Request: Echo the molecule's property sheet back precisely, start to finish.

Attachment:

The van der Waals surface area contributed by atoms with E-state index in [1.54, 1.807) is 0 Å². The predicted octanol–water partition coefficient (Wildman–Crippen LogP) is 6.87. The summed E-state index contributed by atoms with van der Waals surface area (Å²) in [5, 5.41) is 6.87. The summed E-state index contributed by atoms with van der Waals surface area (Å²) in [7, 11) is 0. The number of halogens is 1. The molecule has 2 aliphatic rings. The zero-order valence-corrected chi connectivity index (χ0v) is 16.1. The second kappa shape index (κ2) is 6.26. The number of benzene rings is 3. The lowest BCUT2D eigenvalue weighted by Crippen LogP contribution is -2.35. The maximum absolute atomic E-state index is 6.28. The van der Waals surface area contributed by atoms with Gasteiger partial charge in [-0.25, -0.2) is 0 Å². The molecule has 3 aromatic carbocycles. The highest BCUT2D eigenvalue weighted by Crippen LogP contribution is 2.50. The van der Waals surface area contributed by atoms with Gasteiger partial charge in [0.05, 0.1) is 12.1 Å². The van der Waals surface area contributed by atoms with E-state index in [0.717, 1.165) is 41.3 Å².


The van der Waals surface area contributed by atoms with E-state index in [1.54, 1.807) is 0 Å². The predicted octanol–water partition coefficient (Wildman–Crippen LogP) is 6.87. The summed E-state index contributed by atoms with van der Waals surface area (Å²) in [5, 5.41) is 6.87. The summed E-state index contributed by atoms with van der Waals surface area (Å²) in [7, 11) is 0. The number of halogens is 1. The molecule has 2 aliphatic rings. The zero-order valence-corrected chi connectivity index (χ0v) is 16.1. The second kappa shape index (κ2) is 6.26. The number of benzene rings is 3. The lowest BCUT2D eigenvalue weighted by Crippen LogP contribution is -2.35. The maximum absolute atomic E-state index is 6.28. The van der Waals surface area contributed by atoms with Gasteiger partial charge in [-0.25, -0.2) is 0 Å². The molecule has 3 aromatic carbocycles. The highest BCUT2D eigenvalue weighted by Crippen LogP contribution is 2.50. The van der Waals surface area contributed by atoms with Gasteiger partial charge in [0.05, 0.1) is 12.1 Å². The van der Waals surface area contributed by atoms with E-state index in [0.717, 1.165) is 41.3 Å².